However, in some cases when items must be shipped to F. B. I. headquarters in Washington D. C.

, personal delivery is usually out of the question. When an item needs to be shipped via mail, it should be packaged in a way not to damage it. However, Postal regulations do prohibit such things as ammunition or explosives from being send through the mail 3. Each item when shipped should be logged and sent with a checklist in order to make sure everything shipped is accounted for. A detailed report should also be sent of the crime, notes, and why the item (s) were sent and what should be looked for. Along with the evidence, control specimens should also be sent to the laboratory so that they can compare evidence to a normal piece of what is being looked for.

Legal Considerations at the Crime Scene. One of the main concerns with physical evidence always debated by the courts is weather or not the evidence was obtained legally. Often with a few major court cases, evidence has been thrown because it was obtained illegally to make sure of a conviction. The Fourth Amendment of the U. S. Constitution states, "The right of the people to be secure in their persons, houses, papers, and effects, against unreasonable searches and seizures, shall not be violated, and no warrants shall issue, but upon probable cause, supported by oath or affirmation, and particularly describing the place to be searched, and the persons or things to be seized." With this, the Constitution means the police do have a right to seize items or evidence which might help them in determining a suspect, however they do not have to the right to take the items illegality.

The police must have probable cause in order to take property and seize items which belong to someone else. Unreasonable searches and seizures occur when the officers in charge do not have the authority to be at a certain place or do not have the courts / owners permission to look at, around, or about the persons property or area. One case which clearly shows how illegal searches and seizures took place against a defendant is in the case of Michigan v. Tyler 4. In this case, Loren Tyler who leased a business was charged with arson after his business was destroyed by fire. During the investigation, various items and physical evidence were recovered from the building.

However, on three other separate occasions, 4 days, 7 days, and 25 days after the fire, investigators came back to the scene and again took various items which they thought would help them build a case against Tyler. Each of these searches were made with out a warrant or without consent of the owner. During the trial, the physical evidence seized in all four searches was used to convict Tyler of arson. On appeal, the U.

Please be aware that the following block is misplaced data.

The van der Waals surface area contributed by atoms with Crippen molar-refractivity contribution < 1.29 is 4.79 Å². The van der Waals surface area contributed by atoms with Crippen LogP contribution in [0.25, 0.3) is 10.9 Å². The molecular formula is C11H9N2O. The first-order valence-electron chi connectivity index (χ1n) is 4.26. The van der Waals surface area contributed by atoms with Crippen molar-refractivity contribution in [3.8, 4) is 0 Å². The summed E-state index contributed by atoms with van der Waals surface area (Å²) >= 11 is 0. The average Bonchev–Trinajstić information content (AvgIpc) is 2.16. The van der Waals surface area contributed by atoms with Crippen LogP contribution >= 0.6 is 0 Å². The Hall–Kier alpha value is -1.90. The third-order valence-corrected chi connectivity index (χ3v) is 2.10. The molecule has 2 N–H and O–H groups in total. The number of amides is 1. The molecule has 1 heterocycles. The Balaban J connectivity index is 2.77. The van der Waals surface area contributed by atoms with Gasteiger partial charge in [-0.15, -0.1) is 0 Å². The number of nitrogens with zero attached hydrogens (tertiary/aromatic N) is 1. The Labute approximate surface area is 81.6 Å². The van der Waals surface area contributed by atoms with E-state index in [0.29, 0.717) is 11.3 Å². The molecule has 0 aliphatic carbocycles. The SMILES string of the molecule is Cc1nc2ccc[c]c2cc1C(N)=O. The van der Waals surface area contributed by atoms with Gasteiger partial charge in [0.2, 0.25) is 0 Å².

S. Supreme court upheld a reversal of the conviction saying that the morning search to be proper. However, because the other searches were made without consent, or with out probable cause, the subsequent reentries to the scene were inadmissible and new trial was granted on these circumstances. The message as explained from the Supreme Court is clear, "When time and circumstances permit, obtain a search warrant before investigating and retrieving physical evidence at the crime scene" (Saferstein 50). In conclusion, as we can see through out this report, collection and recording of a crime scene is very important, with out proper rules and special handling, a criminal can go free. The purpose of crime scene investigations is to help establish what happened, and to identify the responsible person (s) or victim (s).

To figure this out, careful recording and investigations of a crime scene must take place. Recording the crime scene details such things as place, time, conditions, lighting, fingerprints, evidence etc. To record a crime scene such things as videotape, still photography and sketches are used to give a "story" or "time line" of what happened and what took place. Once the crime scene has been recorded, actual examination for physical evidence occurs. This is where the investigators look for clues such as fingerprints, blood stains, items or anything which might lead them towards a suspect. When gathering evidence, each item should be place in separate containers and certain rules for blood stained clothes and fire investigations apply.

The investigators must keep tract and record everything in which they recover from a crime scene. Searching a crime scene is a long and pains-taking process, however, it will yield many clues when done properly. Once the evidence is found, recorded and packaged, it must be sent to a crime lab for further processing. Each item when shipped should be recorded, logged and accounted for from person to person so when used in a trial, the evidence has been accounted for from beginning to end. The final thing investigators must make sure is that all evidence was seized properly and with probable cause. This is the main reason why in so many court cases evidence is thrown out, improper searches and seizures.

If any investigator is in doubt on weather or not a place or person can be search, it is always best to obtain a warrant for that such reason. References Hale, Charles D. Police Patrol. Operations and Management. Chicago: John Wiley & Sons. 1991.

Saferstein, Richard. Criminalistic's: An Introduction to Forensic Science, Fifth Edition. Englewood Cliffs, New Jersey: Prentice Hall Inc 1995. Notes.